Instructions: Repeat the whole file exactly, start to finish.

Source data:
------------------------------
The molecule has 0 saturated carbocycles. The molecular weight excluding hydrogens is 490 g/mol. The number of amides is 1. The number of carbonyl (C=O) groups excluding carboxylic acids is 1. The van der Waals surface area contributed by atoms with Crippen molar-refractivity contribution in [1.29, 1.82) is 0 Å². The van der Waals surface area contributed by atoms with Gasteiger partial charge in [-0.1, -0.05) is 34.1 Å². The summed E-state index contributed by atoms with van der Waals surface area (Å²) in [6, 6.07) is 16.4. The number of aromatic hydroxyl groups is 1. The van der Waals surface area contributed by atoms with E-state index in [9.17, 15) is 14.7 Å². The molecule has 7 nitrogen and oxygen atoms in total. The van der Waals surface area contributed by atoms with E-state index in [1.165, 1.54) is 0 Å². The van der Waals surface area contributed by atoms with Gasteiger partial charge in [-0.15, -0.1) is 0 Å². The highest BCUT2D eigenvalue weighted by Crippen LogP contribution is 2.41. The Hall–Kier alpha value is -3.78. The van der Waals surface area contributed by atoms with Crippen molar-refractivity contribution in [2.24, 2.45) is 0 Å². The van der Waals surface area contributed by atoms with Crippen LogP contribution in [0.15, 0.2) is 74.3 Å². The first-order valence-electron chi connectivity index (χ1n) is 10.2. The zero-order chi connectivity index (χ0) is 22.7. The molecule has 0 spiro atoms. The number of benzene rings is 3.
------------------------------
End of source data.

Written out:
The molecule has 0 saturated carbocycles. The molecular weight excluding hydrogens is 490 g/mol. The number of amides is 1. The number of carbonyl (C=O) groups excluding carboxylic acids is 1. The van der Waals surface area contributed by atoms with Crippen molar-refractivity contribution in [1.29, 1.82) is 0 Å². The van der Waals surface area contributed by atoms with Gasteiger partial charge in [-0.1, -0.05) is 34.1 Å². The summed E-state index contributed by atoms with van der Waals surface area (Å²) in [6, 6.07) is 16.4. The number of aromatic hydroxyl groups is 1. The van der Waals surface area contributed by atoms with E-state index in [9.17, 15) is 14.7 Å². The molecule has 7 nitrogen and oxygen atoms in total. The van der Waals surface area contributed by atoms with E-state index in [1.165, 1.54) is 0 Å². The van der Waals surface area contributed by atoms with Gasteiger partial charge in [-0.15, -0.1) is 0 Å². The highest BCUT2D eigenvalue weighted by Crippen LogP contribution is 2.41. The Hall–Kier alpha value is -3.78. The van der Waals surface area contributed by atoms with Crippen molar-refractivity contribution in [2.24, 2.45) is 0 Å². The van der Waals surface area contributed by atoms with Crippen LogP contribution in [0.15, 0.2) is 74.3 Å². The first-order valence-electron chi connectivity index (χ1n) is 10.2. The zero-order chi connectivity index (χ0) is 22.7. The molecule has 0 spiro atoms. The number of benzene rings is 3.